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Unit Overview 

This week we will consider the question of whether morality is simply a matter of how people feel about a certain issue. One view is that morality, or moral truths, are entirely subjective, what is true for me, about some moral issue, is not necessarily true. One way this view has been explained is that moral statements are simply a matter of expression an opinion or an emotion. Or in other words, the real content of moral statements is an expression of our emotional stance towards the moral issue under discussion. This view is known as emotivism. The chapter from the textbook will look at the arguments for and against emotivism.

In addition we will spend some time this week thinking about moral emotions. Moral issues evoke strong emotional responses and in the past several hundred years more thought has been given to the relationship between moral emotional and morality. And in the past several decades psychologist have begun to more seriously study the moral of moral emotions.Since the dawn of

Readings:

In the Darwin reading he argues that humanity’s highest faculty, it’s moral sense, is present, in rudimentary form, in other social species. The “common themes in primate ethics” reading gives you a brief overview of some of the moral capabilities that we share with primates. The evolutionary social psychology reading is not required but just provided if your curious to learn more about the topic, although you may find it helpful.

Subjectivism, Emotivism, and Error Theory


Moral Emotions


David Hume (1711-1776) was the first philosopher to really focus on the role of emotions in moral judgements. He argued that abstract reasons don’t motivate action. And that since moral beliefs are very motivating they must not be abstract reasons but rather emotions. I, his book A Treatise on Human Nature, he famously said that reason was “the slave of the passions.”

Approximately a hundred years later Charles Darwin would publish his book The Origin of Species (1859) in which he would explain his theory of evolution. Part of what he would seek to explain with his theory of evolution was social and moral behavior.

The basic idea is that since the beginning of our species we have lived in social groups. These social groups are made possible by our ability to cooperate together and to care for others, most importantly our children but also other members of our tribe or family. Our sense of empathy and our concern for fairness or justice are necessary for us to cooperate and live together. Since the dawn of humanity, humans have been governed by rules that dictate what is morally permissible. As these groups got bigger the rules become laws. Legal and criminal justice systems arose to enforce the laws. Societies across the globe in countries like Greece, Rome, China, India, Mesopotamia and many other places all had such systems. These large societies required people to be able to live together. Our best scientific evidence makes it clear that humanity’s ability to live together, to care for each other, to cooperate comes from our ancestors and distant relatives in various species. Without the cognitive and emotional capacity for moral behavior, social interaction and society itself would not be possible.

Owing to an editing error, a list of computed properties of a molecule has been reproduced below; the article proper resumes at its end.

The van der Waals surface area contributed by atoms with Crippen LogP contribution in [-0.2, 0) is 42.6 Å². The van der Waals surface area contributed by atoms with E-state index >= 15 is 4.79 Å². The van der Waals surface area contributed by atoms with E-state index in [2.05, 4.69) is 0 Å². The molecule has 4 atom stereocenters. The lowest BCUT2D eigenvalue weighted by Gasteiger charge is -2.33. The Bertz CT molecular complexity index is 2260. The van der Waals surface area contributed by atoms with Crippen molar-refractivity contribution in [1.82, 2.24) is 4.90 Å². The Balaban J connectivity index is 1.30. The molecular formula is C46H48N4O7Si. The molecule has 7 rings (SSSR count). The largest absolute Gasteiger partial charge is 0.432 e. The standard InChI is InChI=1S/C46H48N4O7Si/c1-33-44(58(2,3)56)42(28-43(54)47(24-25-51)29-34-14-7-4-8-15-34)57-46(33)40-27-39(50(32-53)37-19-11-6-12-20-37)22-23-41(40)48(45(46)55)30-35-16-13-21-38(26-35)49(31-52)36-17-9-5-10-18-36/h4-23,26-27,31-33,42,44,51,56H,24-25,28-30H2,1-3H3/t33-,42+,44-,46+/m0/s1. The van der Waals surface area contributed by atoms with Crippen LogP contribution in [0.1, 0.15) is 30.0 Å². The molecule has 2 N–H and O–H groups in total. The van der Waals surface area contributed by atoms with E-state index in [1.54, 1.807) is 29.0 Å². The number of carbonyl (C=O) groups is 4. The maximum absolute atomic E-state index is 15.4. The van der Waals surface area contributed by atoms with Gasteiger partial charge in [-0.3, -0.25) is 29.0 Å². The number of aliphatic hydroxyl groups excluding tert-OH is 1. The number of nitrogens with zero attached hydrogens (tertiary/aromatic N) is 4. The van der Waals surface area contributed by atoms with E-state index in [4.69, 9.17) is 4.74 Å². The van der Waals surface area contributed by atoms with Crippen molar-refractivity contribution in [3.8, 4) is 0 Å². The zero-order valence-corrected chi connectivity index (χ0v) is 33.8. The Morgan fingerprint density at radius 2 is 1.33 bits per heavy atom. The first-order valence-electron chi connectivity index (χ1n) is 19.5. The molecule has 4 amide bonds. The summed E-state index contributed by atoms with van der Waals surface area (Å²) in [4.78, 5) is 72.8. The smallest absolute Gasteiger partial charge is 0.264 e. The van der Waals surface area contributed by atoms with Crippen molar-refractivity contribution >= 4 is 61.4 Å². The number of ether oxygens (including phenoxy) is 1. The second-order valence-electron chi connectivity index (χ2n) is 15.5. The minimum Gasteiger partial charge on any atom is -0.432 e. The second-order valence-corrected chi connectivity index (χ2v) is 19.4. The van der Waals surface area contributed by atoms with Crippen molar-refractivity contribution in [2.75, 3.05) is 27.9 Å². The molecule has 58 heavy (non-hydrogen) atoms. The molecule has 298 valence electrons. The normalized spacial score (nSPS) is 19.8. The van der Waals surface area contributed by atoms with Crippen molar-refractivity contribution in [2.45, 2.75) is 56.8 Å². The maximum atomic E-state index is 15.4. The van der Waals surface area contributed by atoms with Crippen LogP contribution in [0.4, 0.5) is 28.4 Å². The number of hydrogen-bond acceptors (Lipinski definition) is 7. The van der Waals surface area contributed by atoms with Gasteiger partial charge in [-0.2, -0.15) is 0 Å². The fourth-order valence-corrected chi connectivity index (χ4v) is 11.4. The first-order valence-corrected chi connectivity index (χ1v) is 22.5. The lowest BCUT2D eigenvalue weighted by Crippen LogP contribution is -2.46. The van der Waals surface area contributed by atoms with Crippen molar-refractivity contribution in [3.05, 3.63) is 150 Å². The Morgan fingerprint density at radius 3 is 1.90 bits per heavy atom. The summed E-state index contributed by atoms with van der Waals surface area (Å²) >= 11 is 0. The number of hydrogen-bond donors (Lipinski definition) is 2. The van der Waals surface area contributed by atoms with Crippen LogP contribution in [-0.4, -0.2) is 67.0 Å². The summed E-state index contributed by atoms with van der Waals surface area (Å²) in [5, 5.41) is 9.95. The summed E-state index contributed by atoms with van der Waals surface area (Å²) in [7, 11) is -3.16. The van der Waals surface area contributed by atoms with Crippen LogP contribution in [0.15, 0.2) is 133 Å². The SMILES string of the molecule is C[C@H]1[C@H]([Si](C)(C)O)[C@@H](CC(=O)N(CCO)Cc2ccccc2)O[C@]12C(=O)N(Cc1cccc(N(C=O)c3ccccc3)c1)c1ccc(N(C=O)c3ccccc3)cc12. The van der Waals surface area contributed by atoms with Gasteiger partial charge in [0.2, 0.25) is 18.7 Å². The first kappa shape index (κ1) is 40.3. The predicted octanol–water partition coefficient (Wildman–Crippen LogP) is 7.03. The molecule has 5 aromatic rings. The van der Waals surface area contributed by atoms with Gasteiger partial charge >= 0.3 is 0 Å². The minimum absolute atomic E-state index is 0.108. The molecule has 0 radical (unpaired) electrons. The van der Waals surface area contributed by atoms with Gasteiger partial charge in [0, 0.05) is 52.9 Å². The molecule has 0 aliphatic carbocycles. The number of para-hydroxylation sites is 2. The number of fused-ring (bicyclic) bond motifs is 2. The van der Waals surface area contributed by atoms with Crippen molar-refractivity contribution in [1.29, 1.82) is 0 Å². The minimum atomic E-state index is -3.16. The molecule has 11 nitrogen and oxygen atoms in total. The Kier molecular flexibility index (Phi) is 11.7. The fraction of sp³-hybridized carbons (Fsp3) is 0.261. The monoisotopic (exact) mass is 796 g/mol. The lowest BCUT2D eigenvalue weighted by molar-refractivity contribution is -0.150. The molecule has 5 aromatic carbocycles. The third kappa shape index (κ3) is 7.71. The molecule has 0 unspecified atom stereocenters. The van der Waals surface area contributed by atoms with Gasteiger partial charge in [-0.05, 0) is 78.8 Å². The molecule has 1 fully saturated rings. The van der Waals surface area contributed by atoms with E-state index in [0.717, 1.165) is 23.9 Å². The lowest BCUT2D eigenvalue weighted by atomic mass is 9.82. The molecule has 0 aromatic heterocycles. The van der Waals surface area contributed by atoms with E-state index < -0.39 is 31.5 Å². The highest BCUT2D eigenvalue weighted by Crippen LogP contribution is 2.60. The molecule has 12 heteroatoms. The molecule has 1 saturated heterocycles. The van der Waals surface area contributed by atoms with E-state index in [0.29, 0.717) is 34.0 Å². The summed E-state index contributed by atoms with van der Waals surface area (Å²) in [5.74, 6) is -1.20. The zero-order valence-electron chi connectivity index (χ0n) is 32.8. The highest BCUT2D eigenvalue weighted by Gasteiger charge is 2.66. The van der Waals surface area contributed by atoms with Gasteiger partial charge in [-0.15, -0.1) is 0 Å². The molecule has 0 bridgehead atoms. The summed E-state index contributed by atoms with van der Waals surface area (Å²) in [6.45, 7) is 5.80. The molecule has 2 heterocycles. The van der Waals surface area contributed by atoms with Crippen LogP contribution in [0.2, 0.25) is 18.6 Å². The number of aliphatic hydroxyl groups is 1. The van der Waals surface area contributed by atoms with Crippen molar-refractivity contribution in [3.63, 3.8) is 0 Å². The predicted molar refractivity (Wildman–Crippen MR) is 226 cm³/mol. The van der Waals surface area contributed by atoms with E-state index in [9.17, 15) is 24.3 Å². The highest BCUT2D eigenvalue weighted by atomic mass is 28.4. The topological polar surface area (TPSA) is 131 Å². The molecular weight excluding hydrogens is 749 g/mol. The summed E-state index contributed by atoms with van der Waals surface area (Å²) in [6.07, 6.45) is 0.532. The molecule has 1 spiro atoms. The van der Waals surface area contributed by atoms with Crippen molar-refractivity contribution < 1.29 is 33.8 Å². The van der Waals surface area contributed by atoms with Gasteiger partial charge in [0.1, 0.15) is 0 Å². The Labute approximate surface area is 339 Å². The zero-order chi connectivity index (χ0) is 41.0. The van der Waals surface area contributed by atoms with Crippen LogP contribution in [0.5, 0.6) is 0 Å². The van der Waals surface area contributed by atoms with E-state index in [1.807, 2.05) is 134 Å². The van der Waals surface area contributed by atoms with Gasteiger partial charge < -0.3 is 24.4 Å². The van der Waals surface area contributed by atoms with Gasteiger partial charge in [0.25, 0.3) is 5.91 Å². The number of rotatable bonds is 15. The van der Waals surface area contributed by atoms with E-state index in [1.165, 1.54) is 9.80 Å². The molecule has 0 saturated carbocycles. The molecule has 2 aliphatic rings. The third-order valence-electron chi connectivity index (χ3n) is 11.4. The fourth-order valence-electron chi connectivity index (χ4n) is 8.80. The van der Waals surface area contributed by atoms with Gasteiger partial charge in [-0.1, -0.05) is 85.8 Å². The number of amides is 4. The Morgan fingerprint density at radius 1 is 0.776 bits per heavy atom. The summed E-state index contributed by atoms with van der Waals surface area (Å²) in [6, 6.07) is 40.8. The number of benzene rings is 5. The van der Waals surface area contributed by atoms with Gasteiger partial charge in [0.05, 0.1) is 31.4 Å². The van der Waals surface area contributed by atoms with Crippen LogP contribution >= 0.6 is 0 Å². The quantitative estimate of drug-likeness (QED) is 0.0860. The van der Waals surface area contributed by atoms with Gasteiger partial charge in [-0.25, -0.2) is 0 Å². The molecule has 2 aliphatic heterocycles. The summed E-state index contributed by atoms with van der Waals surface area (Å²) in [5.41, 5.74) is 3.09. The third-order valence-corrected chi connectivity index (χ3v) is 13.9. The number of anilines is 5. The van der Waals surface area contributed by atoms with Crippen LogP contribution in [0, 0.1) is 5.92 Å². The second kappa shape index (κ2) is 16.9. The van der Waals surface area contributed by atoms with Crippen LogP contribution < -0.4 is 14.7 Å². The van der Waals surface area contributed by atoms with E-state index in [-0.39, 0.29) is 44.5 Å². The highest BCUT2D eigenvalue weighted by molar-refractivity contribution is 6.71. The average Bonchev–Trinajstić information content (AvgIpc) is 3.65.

Below is a short video explaining the very basics of how evolution works. The key to understanding morality, from an evolutionary perspective, is that to understand that morality, like every other trait all animals possess, helped those animals survive and reproduce.

 

Frans De Waal on Moral Behavior in Animals

In this video De Waal gives us an overview of some of the moral capacities that animals possess and use to cooperate and solve tasks. The view of animals he presents here, being social and cooperative, is in contrast to the traditional view of animals and humans as being entirely selfish, vicious, and power hungry. He specifically identifies two features of animal behavior as the foundation, or the precursor, of moral behavior in human beings.

 


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